Authorities in Egypt have recently announced the sentencing of about 700 citizens to death. The recent ruling has since sparked a controversial firestorm, not just within the nation, but worldwide.
The sentence comes out of Minya where 683 alleged members of the Muslim Brotherhood have been ordered to death. A similar ruling that occurred just in March was recently overturned in which 492 of 529 inmates are now expected to spend life in prison.
The men face charges of defying their government and are being held accountable for the murder and attempted murder of police officers during the riots on August 14. The irony in all of this is that only 73 of the condemned 683 people are actually in custody – the rest are hiding from the government.
In an attempt to bribe those hiding into turning themselves in, authorities have promised a mistrial if they willingly come in. The ruling has since been dubbed, “Industrial scale,” sentencing.
Many people view this as a violation of the nation’s law as it didn’t allow for those convicted to a fair defense. After the rulings, several people spoke out on the matter and ended up being a sort of protest where the crowd was shouting in unison, “Where is the justice?”
One 25-year-old that is on the list recently ordered to suffer the death penalty expressed, “This is a political trial against those who oppose the military. My cousin has also been condemned, but we will continue our lives and this process will not stop the youths.”
The Muslim Brotherhood has even spoken out, as they addressed the public saying that the case was a, “gross human rights violations and injustice committed by the military junta in Egypt against its own people.”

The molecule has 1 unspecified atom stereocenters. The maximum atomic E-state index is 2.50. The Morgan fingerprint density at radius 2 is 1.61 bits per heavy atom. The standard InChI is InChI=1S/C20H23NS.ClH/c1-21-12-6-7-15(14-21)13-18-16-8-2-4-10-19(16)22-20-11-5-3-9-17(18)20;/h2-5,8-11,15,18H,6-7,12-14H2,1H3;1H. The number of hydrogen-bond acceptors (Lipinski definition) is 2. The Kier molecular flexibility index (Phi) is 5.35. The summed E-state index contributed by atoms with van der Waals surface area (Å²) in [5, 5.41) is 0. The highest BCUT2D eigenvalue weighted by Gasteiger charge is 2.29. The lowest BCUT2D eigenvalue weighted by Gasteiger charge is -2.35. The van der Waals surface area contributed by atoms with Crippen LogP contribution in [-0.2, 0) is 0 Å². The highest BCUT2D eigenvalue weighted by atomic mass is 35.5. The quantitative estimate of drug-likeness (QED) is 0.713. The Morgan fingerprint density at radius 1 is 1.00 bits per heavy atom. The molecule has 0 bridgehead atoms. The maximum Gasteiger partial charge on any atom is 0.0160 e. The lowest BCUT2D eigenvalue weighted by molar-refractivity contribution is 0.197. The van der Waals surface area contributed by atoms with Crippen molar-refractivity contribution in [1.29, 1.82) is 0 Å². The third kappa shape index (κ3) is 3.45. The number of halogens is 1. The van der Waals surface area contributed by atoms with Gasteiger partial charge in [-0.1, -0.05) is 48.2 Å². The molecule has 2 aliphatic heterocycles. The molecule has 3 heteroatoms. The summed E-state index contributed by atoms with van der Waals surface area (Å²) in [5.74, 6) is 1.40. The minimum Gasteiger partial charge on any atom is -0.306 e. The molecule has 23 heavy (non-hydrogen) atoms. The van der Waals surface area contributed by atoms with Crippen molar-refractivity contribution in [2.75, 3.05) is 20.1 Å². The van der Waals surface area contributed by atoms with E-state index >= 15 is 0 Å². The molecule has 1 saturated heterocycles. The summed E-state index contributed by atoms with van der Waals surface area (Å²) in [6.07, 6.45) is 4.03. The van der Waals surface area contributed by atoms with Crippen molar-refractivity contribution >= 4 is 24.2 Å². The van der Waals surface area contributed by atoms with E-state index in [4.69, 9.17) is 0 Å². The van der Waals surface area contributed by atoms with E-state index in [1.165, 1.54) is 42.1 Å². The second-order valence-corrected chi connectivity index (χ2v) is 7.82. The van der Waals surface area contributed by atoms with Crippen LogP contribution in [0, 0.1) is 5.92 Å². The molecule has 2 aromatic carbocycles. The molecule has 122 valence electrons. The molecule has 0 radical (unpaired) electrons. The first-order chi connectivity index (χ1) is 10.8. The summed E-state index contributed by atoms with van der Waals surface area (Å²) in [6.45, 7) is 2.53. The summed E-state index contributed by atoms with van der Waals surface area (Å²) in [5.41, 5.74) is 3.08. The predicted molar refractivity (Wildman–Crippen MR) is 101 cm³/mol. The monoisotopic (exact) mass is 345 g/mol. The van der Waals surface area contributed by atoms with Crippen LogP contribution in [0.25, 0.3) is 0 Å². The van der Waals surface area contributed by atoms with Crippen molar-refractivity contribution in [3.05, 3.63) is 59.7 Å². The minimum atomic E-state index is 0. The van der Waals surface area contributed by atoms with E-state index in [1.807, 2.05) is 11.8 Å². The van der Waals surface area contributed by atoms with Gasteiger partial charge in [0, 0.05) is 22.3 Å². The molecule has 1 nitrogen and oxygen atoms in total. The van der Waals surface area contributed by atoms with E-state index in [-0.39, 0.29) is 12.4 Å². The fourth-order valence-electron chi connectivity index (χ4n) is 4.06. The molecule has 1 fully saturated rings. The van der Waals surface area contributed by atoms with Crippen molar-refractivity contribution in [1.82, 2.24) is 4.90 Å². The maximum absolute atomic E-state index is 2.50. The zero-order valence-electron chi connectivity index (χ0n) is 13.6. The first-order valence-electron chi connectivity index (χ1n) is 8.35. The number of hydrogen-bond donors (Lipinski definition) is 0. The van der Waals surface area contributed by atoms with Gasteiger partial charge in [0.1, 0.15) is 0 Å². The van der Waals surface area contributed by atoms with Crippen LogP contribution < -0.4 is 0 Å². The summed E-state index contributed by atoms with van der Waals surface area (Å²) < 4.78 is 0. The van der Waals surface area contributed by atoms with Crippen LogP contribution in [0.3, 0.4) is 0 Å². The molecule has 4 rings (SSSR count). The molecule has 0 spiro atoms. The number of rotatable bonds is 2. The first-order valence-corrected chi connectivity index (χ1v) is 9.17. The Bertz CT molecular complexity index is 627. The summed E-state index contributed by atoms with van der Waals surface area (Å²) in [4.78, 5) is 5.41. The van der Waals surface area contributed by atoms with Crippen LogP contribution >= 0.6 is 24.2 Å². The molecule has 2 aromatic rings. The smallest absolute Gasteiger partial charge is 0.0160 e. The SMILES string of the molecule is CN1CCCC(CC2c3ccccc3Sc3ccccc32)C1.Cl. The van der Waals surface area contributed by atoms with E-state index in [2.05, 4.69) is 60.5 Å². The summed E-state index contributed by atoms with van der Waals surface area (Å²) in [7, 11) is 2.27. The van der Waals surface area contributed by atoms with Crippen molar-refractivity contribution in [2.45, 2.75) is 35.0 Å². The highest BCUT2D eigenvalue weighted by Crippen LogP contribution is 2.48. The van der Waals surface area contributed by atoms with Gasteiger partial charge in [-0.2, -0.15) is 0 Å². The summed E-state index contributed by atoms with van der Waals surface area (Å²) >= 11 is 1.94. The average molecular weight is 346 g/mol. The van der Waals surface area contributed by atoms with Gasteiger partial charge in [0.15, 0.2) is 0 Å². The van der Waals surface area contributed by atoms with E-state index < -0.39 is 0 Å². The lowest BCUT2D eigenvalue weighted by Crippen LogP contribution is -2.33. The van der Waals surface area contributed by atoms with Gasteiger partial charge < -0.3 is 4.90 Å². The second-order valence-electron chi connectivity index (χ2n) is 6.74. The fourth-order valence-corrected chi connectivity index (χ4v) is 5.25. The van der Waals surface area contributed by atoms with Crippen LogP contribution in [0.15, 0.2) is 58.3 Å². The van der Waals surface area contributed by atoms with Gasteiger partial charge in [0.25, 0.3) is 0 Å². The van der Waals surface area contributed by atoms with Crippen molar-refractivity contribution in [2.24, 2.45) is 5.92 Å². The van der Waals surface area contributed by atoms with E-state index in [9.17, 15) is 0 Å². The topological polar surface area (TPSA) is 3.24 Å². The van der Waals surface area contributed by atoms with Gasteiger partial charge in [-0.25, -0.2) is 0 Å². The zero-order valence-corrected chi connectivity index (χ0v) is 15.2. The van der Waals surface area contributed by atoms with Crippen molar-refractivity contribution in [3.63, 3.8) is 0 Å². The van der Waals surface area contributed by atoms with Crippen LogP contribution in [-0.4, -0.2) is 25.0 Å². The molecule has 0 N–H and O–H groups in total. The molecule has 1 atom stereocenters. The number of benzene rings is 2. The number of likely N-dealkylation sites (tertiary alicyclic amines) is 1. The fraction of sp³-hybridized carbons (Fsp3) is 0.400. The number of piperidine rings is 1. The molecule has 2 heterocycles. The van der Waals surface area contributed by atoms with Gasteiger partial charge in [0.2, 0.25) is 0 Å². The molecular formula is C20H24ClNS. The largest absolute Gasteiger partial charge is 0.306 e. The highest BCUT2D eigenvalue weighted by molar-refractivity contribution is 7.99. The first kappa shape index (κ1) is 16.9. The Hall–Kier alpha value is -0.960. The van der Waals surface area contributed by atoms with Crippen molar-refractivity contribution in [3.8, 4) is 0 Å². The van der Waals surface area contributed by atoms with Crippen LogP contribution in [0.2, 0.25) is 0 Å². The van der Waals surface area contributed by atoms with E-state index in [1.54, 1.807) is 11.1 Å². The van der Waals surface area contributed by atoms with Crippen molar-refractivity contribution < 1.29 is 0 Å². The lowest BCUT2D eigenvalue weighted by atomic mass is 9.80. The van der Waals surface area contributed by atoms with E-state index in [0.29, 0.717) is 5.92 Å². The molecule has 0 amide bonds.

Furthermore, they explained that they will, “continue to use all peaceful means to end military rule and achieve justice.”
Riiiight – because we all know how peaceful the Muslim Brotherhood is.
Either way, the world has since caught wind of the government’s actions and are beginning to ban together in effort to condemn such behavior. Speaking the loudest is Amnesty International who noted, “Egypt’s judiciary risks becoming just another part of the authorities’ repressive machinery, issuing sentences of death and life imprisonment on an industrial scale.”
Lawyer Elkomy, for the defense, explains that at least 60% of the 683 convicted, some of whom were doctors and teachers, have proof “they were not present the day they were accused of attacking the Matay police station.”
The prosecution, backed fully by the government, is standing firm in their decision as Prosecutor Abdel Malek mentioned, “We have strong evidence that incriminates all those sentenced to death.”
So what do you think – does a government have the right to mass-sentence citizens to death, or does everyone have the right to an individualized and specific trial? Let us know in the comments below.